Unionization and Taxes, Part Two

At The Monkey Cage, Andrew Gelman takes issue with my post on union density and tax collections by state. I argued that states with higher percentages of workers covered by collective-bargaining contracts have higher tax collections as a percentage of personal income, and that the relationship is probably causal. Gelman argues that it is inappropriate to infer causation from a correlation among observational data. My UB colleague Phil Arena offers a qualified defense of my post.

I more or less agree with the points Phil makes, as well as Gelman’s main point. Yes, correlation does not automatically mean causation, and in my original post I moved very quickly between the two without acknowledging the difference – not the sort of thing I would do in a journal article. Nevertheless, the most natural interpretation of my results is indeed causal. It does not seem plausible that higher taxes cause higher union densities (I can think of no reason why this should be the case). On the other hand, it is quite plausible that higher union densities cause higher taxes: in my state the education unions have been lobbying heavily against spending cuts and a proposed property tax cap. What about endogeneity due to omitted variables? Well, the most plausible one would be ideology: liberal states have higher unionization rates and higher taxes. But I controlled for ideology, and indeed even “overfitted” taxation to ideology with a squared term.

Finally, the dynamic analysis showed a correlation between unionization rates in 2000 and change in tax burdens over the next eight years, although it was not quite statistically significant. But because it’s a short time period, we shouldn’t expect taxes to change all that much. Most of the dependent variable is going to be statistical noise. The effect found is also substantively impressive, even if not statistically significant, and as Ziliak and McCloskey remind us, that’s often what we really want to know.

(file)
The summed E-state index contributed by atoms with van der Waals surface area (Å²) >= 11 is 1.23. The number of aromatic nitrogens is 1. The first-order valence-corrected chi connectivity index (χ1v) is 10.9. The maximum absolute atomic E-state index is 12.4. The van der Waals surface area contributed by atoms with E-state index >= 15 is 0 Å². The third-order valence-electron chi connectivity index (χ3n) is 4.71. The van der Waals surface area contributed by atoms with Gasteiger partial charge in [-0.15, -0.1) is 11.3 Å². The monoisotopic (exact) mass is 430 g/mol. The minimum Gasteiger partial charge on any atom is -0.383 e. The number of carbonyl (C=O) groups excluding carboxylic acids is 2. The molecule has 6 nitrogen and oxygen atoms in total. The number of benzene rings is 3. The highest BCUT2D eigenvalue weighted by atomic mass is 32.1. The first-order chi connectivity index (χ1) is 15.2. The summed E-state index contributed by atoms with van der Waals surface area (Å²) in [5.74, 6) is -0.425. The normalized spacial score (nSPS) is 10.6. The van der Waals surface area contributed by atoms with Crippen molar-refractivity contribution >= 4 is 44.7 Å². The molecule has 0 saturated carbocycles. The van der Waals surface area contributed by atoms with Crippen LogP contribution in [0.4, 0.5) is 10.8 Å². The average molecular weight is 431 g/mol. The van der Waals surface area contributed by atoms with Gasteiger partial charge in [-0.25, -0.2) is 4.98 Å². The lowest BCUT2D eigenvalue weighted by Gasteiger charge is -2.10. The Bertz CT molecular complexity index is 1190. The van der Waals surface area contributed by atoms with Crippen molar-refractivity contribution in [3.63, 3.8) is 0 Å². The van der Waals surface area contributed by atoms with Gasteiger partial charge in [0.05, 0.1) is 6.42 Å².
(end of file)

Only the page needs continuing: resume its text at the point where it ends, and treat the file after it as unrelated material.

So yes, Gelman is right that correlation doesn’t automatically imply causation, but I nevertheless contend that the most plausible interpretation of the relationship between union densities and tax levels in the states is that the former are affecting the latter.

2 thoughts on “Unionization and Taxes, Part Two

  1. The problem here is you positioned the data as your proof. Your point is valid not because of statistical correlation (which is undeniably significant), but because it makes sense, and because there is no reasonable argument that can be made to counter your very logical claim that states with more unions arguing for higher taxes and higher spending will have higher taxes and higher spending.

    You might have more effectively demonstrated your point by just listing the largest unions and their stances on tax and spending issues. Statists can’t really argue with this (well they can, but their arguments become even more incoherent than usual). In fact, it’s somewhat surprising that a statist would even bother arguing such a thing, as I believe the general statist position is pro-taxes and pro-spending. I would assume the statist would concede the unions=taxes argument and go straight to arguing that taxes and more government are a good thing.

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